Two years ago, WIP investigated the big science experiment, the LIGO gravitational wave detector in Hanford, Washington. On the morning of February 11 this year, the LIGO team announced to the world that they had detected, at long last, a clear signal of gravitational waves from colliding black holes. This spectacular event signifies the beginning of a new era in the science of astronomy.
The original WIP article, published in the February 2014 issue, may be accessed freely online at olywip.org, and the LIGO collaborations official peer reviewed discovery –“Observation of Gravitational Waves from a Binary Black Hole Merger”–is also available online in the journal Physical Review Letters.
The scientific understanding of gravity just got a whole lot better. As with most discoveries, new findings open up the field for many new and better questions. Now we are more certain of Einstein’s Theory of General Relativity as once described by John Archibald Wheeler. “Mass tells space how to curve and space tells mass how to move.”
The gravitational waves were first detected on September 14 by the LIGO detectors in Livingston, Louisiana and Hanford, Washington. The scientists have spent five months checking every possibility until they were convinced the detection was authentic. As soon as they were sure, the LIGO team gave freely to the world these scientific results. Results which hundreds of the world’s most brilliant thinkers have dedicated their entire careers to develop.
At the beginning of April, 2014, when the “Making Waves” article appeared in WIP, the gravitational wave from these two colliding black holes was still one and a half light years away. That is much closer than the nearest star to our Sun, just under nine trillion miles and headed toward us at the speed of light. Back then, the scientists at LIGO still had no assurance that gravitational waves were even real or if they would ever find them. The great LIGO project was based on the hope that we will be able to better understand the universe.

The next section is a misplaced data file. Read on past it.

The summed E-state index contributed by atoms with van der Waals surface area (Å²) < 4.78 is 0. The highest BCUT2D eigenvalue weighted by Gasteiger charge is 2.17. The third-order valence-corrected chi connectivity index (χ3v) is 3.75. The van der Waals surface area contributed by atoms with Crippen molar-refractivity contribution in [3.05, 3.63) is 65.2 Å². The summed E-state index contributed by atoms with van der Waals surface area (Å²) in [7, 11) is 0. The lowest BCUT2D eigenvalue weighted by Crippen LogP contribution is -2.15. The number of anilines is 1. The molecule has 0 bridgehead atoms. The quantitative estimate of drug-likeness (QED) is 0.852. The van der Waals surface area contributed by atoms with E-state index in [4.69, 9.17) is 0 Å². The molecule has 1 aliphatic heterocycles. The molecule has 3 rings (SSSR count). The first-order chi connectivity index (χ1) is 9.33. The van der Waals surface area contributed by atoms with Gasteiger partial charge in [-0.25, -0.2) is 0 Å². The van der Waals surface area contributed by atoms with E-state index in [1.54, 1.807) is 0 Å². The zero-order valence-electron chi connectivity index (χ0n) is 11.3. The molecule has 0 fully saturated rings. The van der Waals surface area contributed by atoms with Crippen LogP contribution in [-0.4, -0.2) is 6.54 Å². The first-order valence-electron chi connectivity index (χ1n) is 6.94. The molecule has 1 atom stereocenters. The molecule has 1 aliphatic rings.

These are interesting times, and the dedicated work of scientists like those in the LIGO collaboration share the knowledge that our Cosmos is a magnificent place. Our friend at LIGO, Michael Landry, tells me: “On rates of events, we have the one clear detection in the data from the first 16 coincident days worth of data (about 38 calendar days to accumulate this). That comprises only a third of the data. We are analyzing the latter two-thirds of the data set now, and will report on results in the next few months. I believe there will be more detections in our coming run later this year. The strength of the signal and the fact that it was not optimally oriented suggests a rate such that multiple binary black hole events should be observed in the second observation run O2.” In another paper produced by LIGO, they estimate between two and four hundred detections of gravitational wave events per year.
What will be discovered next? How will gravitational waves like these improve our view of the Universe? There are many more unsolved mysteries. Can we uncover the roots of the big bang? Where will the next big supernova take place? Humans are preparing to return to the Moon and venture onto Mars, how will that drama play out? Exploration and discovery are features of the “star stuff” of which we humans are made.
Gravitational waves such as these should tell us a great deal about black holes and neutron stars. But also, there should be gravitational waves from the big bang which can tell us more about the origin of the Universe. To unravel this mystery further, there are more experiments upcoming, and more institutions are planning detectors. Germany, Italy, and Japan already have gravitational wave projects, and the nation of India is arranging for the spare detector at Hanford to be placed within their borders. The European Space Agency has well developed plans to place a much larger gravitational wave detector in space. The next few years shall be filled with amazing discoveries, and we can expect our understanding of the Universe to improve without bound.
Rus Frizzell is a graduate of The Evergreen State College and lives in Olympia.